At the time, the very beginning years of the 21st century, these movies were touted as having “strong female characters”. As I re-watch them now as part of my late-night sanity restoration, I wonder how many of them hold up to the feminist standards of our time. I suspect most fail miserably. In the age of #metoo and a woke sense of checking your privilege, most of these heroines succeed partly for using and manipulating their sexuality (as defined by the male gaze) and by living and using whatever privileges they have (as defined by a narrative primarily comprised of a Northern White gaze.)

But here’s the thing. These ladies were all striving to live something we now call #bestlife. How many of us say we are “living our best life”? What does that even mean? Is it up to each of us to define it, or is there a subtle underlying unifying definition? I get the sense that it means ‘I am doing the best version of “me” which implies some sort of post-modern feminist freedom, expression of creativity and sexuality, and ability to do what I want to make myself feel good when I feel like doing it.’

How far have we really come?

The irony to me is that sometimes living your best life in fact means invoking those very privileges we are trying to check everywhere else. And it all leaves me a little confused.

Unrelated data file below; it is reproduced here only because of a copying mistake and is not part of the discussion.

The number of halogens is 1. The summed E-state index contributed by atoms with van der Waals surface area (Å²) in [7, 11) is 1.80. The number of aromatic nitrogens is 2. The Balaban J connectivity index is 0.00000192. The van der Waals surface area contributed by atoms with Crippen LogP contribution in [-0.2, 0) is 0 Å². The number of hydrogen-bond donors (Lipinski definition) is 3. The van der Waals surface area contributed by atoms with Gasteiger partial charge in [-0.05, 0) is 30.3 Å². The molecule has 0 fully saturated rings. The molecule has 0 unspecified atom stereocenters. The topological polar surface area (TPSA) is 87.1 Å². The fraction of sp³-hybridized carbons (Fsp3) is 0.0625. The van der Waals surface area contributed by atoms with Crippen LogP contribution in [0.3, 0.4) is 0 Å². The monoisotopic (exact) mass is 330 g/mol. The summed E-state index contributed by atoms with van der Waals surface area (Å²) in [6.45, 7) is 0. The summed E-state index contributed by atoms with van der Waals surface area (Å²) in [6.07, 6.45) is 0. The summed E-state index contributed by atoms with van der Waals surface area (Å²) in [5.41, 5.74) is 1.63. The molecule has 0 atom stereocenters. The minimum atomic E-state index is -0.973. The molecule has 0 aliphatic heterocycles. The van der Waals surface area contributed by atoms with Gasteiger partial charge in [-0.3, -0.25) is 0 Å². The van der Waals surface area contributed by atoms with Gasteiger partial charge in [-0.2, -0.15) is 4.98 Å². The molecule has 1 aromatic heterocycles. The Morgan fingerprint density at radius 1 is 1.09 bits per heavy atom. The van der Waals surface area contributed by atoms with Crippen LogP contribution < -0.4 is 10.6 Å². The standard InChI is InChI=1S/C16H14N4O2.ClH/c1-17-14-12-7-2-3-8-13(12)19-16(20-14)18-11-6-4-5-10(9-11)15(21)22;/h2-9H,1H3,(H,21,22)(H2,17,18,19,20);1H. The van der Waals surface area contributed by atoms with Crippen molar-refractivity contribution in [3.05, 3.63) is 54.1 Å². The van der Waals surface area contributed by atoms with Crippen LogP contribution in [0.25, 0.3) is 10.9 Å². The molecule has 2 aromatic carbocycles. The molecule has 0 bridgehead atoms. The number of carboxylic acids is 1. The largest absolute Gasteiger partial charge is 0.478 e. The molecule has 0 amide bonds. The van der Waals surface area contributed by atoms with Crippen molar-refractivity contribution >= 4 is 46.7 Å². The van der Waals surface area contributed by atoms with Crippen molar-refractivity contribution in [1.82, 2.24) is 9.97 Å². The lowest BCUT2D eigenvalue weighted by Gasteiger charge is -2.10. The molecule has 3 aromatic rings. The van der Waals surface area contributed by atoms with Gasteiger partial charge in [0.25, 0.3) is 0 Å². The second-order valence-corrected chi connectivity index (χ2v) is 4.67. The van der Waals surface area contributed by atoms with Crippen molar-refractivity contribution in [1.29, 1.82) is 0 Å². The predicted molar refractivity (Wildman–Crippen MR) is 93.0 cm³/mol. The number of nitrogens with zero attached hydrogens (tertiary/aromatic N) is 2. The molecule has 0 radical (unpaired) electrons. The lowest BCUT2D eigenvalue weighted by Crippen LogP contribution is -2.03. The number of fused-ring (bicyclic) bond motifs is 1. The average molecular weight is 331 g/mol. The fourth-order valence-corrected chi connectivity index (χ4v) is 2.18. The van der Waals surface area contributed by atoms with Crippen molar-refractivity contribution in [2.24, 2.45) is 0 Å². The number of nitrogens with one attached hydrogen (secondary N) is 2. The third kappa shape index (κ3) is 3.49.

What I do know is that at 11pm, as I fight the urge for my Momma Wine 0’clock or food o’clock, as I avoid any more news before bed and pick my early 2000’s nostaglic feel good movie, I feel neither trim, stylish or vibrant. There are days I want that Girl back so badly. The freedom to swing my hips in really clicky shoes and appropriated ethic prints down the streets in New Haven, grad backpack in tow. Hair full, lips colored, mind engaged. I remember her so vividly. But she was also a bit selfish, elitist, and ignorant. Was she living her best life? On my couch tonight, I do no purport to be woke or checking my privileges, and I don’t know at all if I am currently living my best life.

But I do know that I am living a messier life, and I am living a realer life. And I am living into a much more realer “Me”, even as I scan these magazines and movies. And in that messy realness, my feet have widened from Birks and sneakers, my face has wrinkled and softened a bit, and my heart has swelled. And my brain, well, she will stay engaged anyway she can these days, even if it means a late night walk down Nostalga Lane. I am living a life where I know to avoid more facebook comments, make more phone calls, pray a whole lot harder, and get over the little things that just don’t matter. And focus on the things that do.

As I don’t know if I am living my best life (according to facebook), I don’t know if this is my best essay. But in both, they are real, they are driven by love, and always, always in search for that perfect pair of shoes in whatever place/way of life I currently call my real home.

Published by Marissa Smith

Marissa Smith is a mother of one full time four year old daughter, an in hiatus English teacher, yoga practitioner, writer and faith journeyer. She lives on coffee, hope, and love, and hopes one day that the words on the page will accurately reflect all the ideas in her head.